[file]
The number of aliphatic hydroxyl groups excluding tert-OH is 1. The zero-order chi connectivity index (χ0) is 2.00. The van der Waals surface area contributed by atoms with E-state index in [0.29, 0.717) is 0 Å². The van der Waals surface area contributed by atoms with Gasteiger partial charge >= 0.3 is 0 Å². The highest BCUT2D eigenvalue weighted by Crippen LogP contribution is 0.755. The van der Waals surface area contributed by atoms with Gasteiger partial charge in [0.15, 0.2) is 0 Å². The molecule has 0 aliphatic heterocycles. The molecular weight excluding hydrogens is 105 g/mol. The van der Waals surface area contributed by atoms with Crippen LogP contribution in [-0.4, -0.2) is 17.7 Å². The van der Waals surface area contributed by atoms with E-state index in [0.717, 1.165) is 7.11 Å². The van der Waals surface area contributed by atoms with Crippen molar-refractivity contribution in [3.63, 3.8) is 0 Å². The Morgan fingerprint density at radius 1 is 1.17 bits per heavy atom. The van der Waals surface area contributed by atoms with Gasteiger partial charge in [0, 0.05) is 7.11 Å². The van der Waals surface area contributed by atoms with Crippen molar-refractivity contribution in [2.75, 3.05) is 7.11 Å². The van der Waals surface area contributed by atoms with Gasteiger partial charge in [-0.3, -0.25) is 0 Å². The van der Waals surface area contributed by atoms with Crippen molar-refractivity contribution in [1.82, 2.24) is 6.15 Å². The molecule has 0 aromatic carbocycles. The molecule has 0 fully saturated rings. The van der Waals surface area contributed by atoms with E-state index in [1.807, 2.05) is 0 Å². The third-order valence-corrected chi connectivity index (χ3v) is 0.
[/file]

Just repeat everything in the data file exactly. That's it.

The number of aliphatic hydroxyl groups excluding tert-OH is 1. The zero-order chi connectivity index (χ0) is 2.00. The van der Waals surface area contributed by atoms with E-state index in [0.29, 0.717) is 0 Å². The van der Waals surface area contributed by atoms with Gasteiger partial charge >= 0.3 is 0 Å². The highest BCUT2D eigenvalue weighted by Crippen LogP contribution is 0.755. The van der Waals surface area contributed by atoms with Gasteiger partial charge in [0.15, 0.2) is 0 Å². The molecule has 0 aliphatic heterocycles. The molecular weight excluding hydrogens is 105 g/mol. The van der Waals surface area contributed by atoms with Crippen LogP contribution in [-0.4, -0.2) is 17.7 Å². The van der Waals surface area contributed by atoms with E-state index in [0.717, 1.165) is 7.11 Å². The van der Waals surface area contributed by atoms with Crippen molar-refractivity contribution in [3.63, 3.8) is 0 Å². The Morgan fingerprint density at radius 1 is 1.17 bits per heavy atom. The van der Waals surface area contributed by atoms with Gasteiger partial charge in [0, 0.05) is 7.11 Å². The van der Waals surface area contributed by atoms with Crippen molar-refractivity contribution in [2.75, 3.05) is 7.11 Å². The van der Waals surface area contributed by atoms with Gasteiger partial charge in [-0.3, -0.25) is 0 Å². The van der Waals surface area contributed by atoms with Crippen molar-refractivity contribution in [1.82, 2.24) is 6.15 Å². The molecule has 0 aromatic carbocycles. The molecule has 0 fully saturated rings. The van der Waals surface area contributed by atoms with E-state index in [1.807, 2.05) is 0 Å². The third-order valence-corrected chi connectivity index (χ3v) is 0.